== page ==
You can choose your image style, whether to output as CSS or an inline style on a div, and put css classes on your div. I also am using Display Suite and I choose expert template mode, and leave it blank. I do this because otherwise this div you're making will be wrapped in another div, and that isn't want I wanted.

Once you do all that here is the final results!

alt text

Now you can make background images a breeze with Simple Background image formatter.

[^1]: Site isn't launched yet, sorry to disappoint. [^2]: I seriously created the exact same module by myself, that guy beat me by one month.

08. May 2015

JavaScript ES6 for-of vs for-in

Looping in javascript is the best thing ever and I do it all day everyday. I just stumpled upon some of the new ES6 iterators and one stuck out to me a lot. It's called the for-of loop and it much like to a for-in but with one major improvement.

The syntax for both are the same, as shown below:

var myArray = ['cheddar','provolone','swiss','parmesan'];
for (var value of myArray) {

let myArray = ['cheddar','provolone','swiss','parmesan'];
for (var value in myArray) {

Okay, easy enough so what is the difference right? The difference is in the output.

var myArray = ['cheddar','provolone','swiss','parmesan'];
for (var value of myArray) {
  // outputs 1,2,3,4

let myArray = ['cheddar','provolone','swiss','parmesan'];
for (var value in myArray) {
  // outputs 'cheddar','provolone','swiss','parmesan'

Do you get the difference? I've always been writing console.log(myArray[value]) to output what for-in outputs out of the box. It's not so life changing change, but it sure is welcomed by me and I appreciate the couple keystrokes this will save me.

Edit May 19, 2015: I did find one thing that might be bad/weird about the for-in loop. It's just a reference to the value and cannot be used to modify the original array.

25. April 2015

Initial Thoughts on PostCSS

Lets just use JavaScript for EVERYTHING!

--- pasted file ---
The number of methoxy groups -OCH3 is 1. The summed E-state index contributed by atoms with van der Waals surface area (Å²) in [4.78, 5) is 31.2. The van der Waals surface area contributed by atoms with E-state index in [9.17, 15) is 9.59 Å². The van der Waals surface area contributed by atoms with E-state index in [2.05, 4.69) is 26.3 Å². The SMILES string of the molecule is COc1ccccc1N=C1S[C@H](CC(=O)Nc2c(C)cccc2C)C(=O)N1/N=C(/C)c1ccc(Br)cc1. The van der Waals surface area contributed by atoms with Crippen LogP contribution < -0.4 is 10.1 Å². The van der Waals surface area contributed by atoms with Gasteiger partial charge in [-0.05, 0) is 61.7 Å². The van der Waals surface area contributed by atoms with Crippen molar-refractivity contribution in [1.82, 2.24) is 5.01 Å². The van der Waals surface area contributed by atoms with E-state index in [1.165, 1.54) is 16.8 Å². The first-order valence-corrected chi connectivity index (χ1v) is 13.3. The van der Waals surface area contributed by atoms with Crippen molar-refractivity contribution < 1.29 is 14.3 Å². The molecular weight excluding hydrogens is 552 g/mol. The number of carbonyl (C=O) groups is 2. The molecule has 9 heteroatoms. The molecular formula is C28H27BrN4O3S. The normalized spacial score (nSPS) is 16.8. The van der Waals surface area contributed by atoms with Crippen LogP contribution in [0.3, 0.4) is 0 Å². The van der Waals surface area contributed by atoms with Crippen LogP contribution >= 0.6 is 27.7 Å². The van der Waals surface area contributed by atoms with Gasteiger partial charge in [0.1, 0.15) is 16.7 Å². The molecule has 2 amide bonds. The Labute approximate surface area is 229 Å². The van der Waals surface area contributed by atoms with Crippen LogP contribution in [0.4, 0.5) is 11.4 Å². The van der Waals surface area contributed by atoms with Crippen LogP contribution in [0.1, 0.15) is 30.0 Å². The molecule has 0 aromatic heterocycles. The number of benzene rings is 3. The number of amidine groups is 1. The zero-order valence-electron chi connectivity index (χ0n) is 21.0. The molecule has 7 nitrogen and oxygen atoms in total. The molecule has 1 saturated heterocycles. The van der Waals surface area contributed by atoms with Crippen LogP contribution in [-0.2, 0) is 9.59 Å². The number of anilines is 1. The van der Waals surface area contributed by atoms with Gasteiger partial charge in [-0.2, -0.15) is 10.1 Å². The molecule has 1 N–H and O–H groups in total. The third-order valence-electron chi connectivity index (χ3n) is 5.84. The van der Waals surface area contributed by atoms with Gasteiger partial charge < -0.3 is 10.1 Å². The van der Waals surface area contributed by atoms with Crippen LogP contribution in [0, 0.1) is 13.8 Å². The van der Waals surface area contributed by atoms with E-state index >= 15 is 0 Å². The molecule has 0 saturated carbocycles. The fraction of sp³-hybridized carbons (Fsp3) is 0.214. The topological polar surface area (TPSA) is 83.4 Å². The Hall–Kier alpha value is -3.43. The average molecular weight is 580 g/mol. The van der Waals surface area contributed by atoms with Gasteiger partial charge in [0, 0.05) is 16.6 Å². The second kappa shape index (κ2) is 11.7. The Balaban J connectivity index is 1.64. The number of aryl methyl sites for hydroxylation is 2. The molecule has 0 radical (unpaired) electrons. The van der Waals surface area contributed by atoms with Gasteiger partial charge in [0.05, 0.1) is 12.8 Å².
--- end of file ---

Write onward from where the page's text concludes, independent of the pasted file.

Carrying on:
Earlier today I found out about PostCSS, now my life is forever changed?

Very frequently do I complain about just how slow ruby Sass is (sometimes taking a whole 1s to compile a website's CSS... our definition of slow is just silly these days), but libsass is always behind and missing the cool kid features. This is where PostCSS comes in.

It's not meant to be a Javascript version of Sass like how libsass is a C++ version of ruby Sass, it's a completely different thing. At it's core it's just a CSS parser written in Javascript which people have written plugins for that give it Sass like features. This is the line that got me,

PostCSS can do the same work as preprocessors like Sass, Less, and Stylus. But PostCSS is modular, 4-40 times faster, and much more powerful.

4-40 Times faster... wow!

I immediately started reading the docs and playing with it. I even went so far as to making an example/tutorial and threw it up on github.

I used grunt to compile out my CSS, I tried straight from the command line and it didn't work after 2 tries so I switched to grunt as that's how I'd do it for real anyways.

Here's a snippet of my gruntfile.js

postcss: {
  options: {
    map: false,
    processors: [
      require('postcss-discard-comments')({removeAll: true}),
      require('autoprefixer-core')({browsers: 'last 2 version'}).postcss,
      // require('csswring').postcss,
  dist: {
    files: {
      'dist/styles.css': 'src/all.css'

You just add in all the plugins you want to run. Worth noting, order is important as that's the order they'll run in. One plugin said it needed to run before postcss-nested as running it after caused some issues. So far simple enough I think. I've left csswring commented out as it's a minifier and I think that isn't best practice when giving examples of what it does to the CSS when it's basically unreadable as minified.